Needless to say, the College Board is fit to be tied, especially with yesterday’s report that SAT scores plummeted with the new version. (In other news, the Washington Post, owned by the same company as the College Board, reported that report in hysterical terms. Other news sources were more sanguine.)

The president of the College Board, Gaston Caperton, had this to say: “At a time when the United States is vying internationally for excellence, it’s very contrary to any decision-making process, in business or education, not to use the data that’s available. If I were a parent, applying to a selective school, I would prefer them to use all the data they possibly can.”

And so they do, Mr. Caperton, just not yours. This Bushesque statement just begs for the eyes to be rolled and the brow to be furrowed. (“At no time did I say that failure to take the SAT puts the U.S. behind in the international economy.”) It is made even more grotesque by the recent announcement of new curriculum materials produced by the CB and Kaplan, designed to boost K-12 achievement. I will leave you to presume what kind of achievement these curriculum materials are designed to boost.

Profit, profit, it’s all profit, and it stinks to heaven.

Well, that was probably incoherent, but I have sixteen measures of music to write.

8 thoughts on “Brief rants

  1. It reminds me of the rhetoric in which the “crisis in education” is linked with a concern for the “next generation of workers.” Or linking test scores to “maintaining America’s competitive edge.”

    Public education’s original mandate was to educate the coming generation of voters, not “the work force.”

  2. A question occurs:

    Putting aside profit motives and the like, is it not reasonable that park lands not be for the benefit of all citizens, current and future? I’m not personally concerned about the motorcycle, snowmobile, or unicycle lobbies, but it does seem a bit silly to build high fences around our parks and declare that we are “saving them for some day”. That would make us preservationists rather that conservationists. I happen to like the outdoors, and I also happen to enjoy mountain biking. To mountain bike, you need well maintained trails. Some of the preservation ilk would argue that cutting such trails changes the natural habitats. This is true. Tornados, forest fires, and beavers change natural habitats as well, and in arguably far more significant ways. Responsible mountain bikers cut their trails and then maintain them by keeping them clean and closing the trails when they are wet (riding when wet causes erosion and ruts = bad trails). Is there room for taking a responsible stewardship approach when it comes to environmental issues without being labeled a destroyer? I don’t want all of the world to be a concrete jungle, but I don’t think responsible use is bad either.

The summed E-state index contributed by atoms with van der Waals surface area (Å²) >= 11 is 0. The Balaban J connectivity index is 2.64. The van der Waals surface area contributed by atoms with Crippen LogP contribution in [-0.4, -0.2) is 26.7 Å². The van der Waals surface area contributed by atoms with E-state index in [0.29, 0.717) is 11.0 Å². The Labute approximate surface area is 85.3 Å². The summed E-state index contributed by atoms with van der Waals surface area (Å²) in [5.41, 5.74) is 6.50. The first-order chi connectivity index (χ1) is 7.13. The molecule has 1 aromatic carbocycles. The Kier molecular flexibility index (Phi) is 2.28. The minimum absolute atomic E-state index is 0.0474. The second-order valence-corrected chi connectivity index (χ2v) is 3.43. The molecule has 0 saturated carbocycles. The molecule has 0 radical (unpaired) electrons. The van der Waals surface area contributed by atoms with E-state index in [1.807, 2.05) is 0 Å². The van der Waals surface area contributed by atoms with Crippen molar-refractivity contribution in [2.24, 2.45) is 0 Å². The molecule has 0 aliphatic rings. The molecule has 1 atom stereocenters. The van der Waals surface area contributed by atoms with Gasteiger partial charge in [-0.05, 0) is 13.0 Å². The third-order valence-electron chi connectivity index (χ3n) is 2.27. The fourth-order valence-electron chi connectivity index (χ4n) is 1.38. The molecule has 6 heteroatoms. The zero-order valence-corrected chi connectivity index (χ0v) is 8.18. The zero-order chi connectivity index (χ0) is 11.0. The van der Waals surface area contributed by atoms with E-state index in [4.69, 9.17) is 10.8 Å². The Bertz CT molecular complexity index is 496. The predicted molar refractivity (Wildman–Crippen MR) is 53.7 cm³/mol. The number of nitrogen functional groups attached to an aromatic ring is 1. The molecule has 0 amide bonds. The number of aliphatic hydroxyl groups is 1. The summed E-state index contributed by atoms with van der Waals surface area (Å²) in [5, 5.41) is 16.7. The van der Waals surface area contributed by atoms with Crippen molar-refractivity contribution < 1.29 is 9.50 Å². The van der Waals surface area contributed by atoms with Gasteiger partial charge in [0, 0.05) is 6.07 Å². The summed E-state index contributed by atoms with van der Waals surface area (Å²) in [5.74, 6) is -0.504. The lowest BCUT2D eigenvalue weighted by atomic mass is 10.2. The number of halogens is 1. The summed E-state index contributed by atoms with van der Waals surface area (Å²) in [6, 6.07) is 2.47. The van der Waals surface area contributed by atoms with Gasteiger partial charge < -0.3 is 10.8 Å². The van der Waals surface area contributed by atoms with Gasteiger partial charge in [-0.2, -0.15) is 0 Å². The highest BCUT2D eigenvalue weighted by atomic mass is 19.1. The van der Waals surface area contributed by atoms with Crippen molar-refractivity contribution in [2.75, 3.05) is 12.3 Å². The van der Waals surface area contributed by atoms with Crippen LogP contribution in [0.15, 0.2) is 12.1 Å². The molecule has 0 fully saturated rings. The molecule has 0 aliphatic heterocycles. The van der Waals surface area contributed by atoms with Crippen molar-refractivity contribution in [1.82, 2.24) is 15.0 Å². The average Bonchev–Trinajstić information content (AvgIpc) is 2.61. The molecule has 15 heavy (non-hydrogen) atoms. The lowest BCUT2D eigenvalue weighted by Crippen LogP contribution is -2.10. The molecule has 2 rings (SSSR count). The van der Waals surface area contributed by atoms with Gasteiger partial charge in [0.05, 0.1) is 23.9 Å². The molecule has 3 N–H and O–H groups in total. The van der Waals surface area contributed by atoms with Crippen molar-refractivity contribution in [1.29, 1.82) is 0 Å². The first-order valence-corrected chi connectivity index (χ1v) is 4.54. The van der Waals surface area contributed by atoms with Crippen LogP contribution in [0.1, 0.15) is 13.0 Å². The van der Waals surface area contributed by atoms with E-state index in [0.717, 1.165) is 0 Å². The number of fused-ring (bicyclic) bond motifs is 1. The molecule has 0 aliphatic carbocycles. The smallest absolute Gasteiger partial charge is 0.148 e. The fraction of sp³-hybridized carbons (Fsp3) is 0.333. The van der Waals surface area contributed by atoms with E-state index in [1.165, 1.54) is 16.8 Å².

Hee, hee. I ranted on your rant. That makes me laugh.